Horizon Europe must invest more in health to support high-quality, accessible and equitable health systems
On 7 June, the European Commission published its proposal for the 9th Framework Programme for Research and Innovation, called “Horizon Europe”. This will be the successor of the current Horizon 2020 programme.
It strikes us that, although Horizon Europe is overall substantially larger than Horizon 2020, the budget allocated to health within it (€7.7 billion) only had a very small increase compared to most other clusters. We do not think the budget on health research is enough, given the unprecedented, global health challenges Europe is facing. It seems to mirror the approach in the Commission’s budget framework (MFF), where the budget allocated for health is also not sufficient. (See our statement on the EU budget here.)
A further opportunity to support vital health research lies in so-called “missions”, which are not specified in the proposal but meant to be defined in a strategic planning process. It is however unclear where the funding for these missions will come from, and how these priorities will be decided. In our statement, we called for extensive consultation with civil society, including patient organisations, when developing future missions.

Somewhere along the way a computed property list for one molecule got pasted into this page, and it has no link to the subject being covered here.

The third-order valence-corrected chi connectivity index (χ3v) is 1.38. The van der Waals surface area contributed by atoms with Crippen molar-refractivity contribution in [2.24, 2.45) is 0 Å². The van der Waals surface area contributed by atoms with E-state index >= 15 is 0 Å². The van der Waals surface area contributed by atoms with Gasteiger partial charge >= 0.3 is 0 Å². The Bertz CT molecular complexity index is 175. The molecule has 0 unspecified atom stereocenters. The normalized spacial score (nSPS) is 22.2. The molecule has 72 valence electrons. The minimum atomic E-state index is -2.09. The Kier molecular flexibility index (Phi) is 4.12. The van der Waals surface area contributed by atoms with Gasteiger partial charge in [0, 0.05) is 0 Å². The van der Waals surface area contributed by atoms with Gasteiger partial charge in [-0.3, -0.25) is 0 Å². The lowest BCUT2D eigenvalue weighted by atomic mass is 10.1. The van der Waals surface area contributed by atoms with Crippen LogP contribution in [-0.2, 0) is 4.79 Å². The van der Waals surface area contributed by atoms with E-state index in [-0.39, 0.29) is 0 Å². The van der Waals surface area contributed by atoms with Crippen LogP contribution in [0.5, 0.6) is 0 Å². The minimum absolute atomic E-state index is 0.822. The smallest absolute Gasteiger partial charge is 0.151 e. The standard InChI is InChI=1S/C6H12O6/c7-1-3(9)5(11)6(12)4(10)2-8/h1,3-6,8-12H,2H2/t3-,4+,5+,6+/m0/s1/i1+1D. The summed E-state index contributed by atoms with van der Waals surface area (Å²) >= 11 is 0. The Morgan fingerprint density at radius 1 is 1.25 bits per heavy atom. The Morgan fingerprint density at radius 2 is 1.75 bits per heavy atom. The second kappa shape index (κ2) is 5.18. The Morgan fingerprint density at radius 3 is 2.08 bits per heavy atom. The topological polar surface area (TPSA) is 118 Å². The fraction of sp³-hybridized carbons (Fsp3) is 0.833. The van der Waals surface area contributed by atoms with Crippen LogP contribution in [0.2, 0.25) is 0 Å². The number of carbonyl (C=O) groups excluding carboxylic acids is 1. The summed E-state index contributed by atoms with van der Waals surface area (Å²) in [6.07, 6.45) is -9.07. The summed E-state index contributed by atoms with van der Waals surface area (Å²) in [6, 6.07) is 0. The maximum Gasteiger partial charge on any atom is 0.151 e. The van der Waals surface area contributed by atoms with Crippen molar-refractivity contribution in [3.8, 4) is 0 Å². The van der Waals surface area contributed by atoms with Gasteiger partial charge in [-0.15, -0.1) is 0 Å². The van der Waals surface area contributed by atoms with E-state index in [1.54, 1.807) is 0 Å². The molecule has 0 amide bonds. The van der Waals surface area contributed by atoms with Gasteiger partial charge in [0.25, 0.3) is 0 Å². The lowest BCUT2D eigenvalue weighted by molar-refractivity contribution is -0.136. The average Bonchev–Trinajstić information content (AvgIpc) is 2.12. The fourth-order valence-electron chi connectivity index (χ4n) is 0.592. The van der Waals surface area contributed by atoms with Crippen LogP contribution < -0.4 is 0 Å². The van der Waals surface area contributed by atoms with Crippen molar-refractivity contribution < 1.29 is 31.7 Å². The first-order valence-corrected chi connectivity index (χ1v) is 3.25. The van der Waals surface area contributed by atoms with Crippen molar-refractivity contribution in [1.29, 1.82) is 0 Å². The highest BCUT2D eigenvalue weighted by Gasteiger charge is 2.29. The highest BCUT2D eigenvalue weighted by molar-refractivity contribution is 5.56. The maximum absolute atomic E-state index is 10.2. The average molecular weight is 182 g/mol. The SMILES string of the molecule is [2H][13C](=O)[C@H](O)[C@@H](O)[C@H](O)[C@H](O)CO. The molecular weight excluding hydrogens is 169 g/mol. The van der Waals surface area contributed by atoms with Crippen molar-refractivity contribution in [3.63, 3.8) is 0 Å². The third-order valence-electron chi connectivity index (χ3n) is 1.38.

We also called on the Commission to develop together with patient organisations set of clear criteria for meaningful patient involvement in the governance, work programmes and specific calls under Horizon Europe. This is needed to avoid researchers treating ‘patient involvement’ as a tick-box exercise – as they unfortunately still too often do – and to ensure that those projects that practice genuine co-creation and co-production with patients are rewarded.
We will now be following the legislative process on Horizon Europe carefully and engaging with the Commission, European Parliament and health stakeholders to ensure that patient involvement is embedded in this new framework.
See our full statement here.
Contact person: Kaisa Immonen, EPF Director of Policy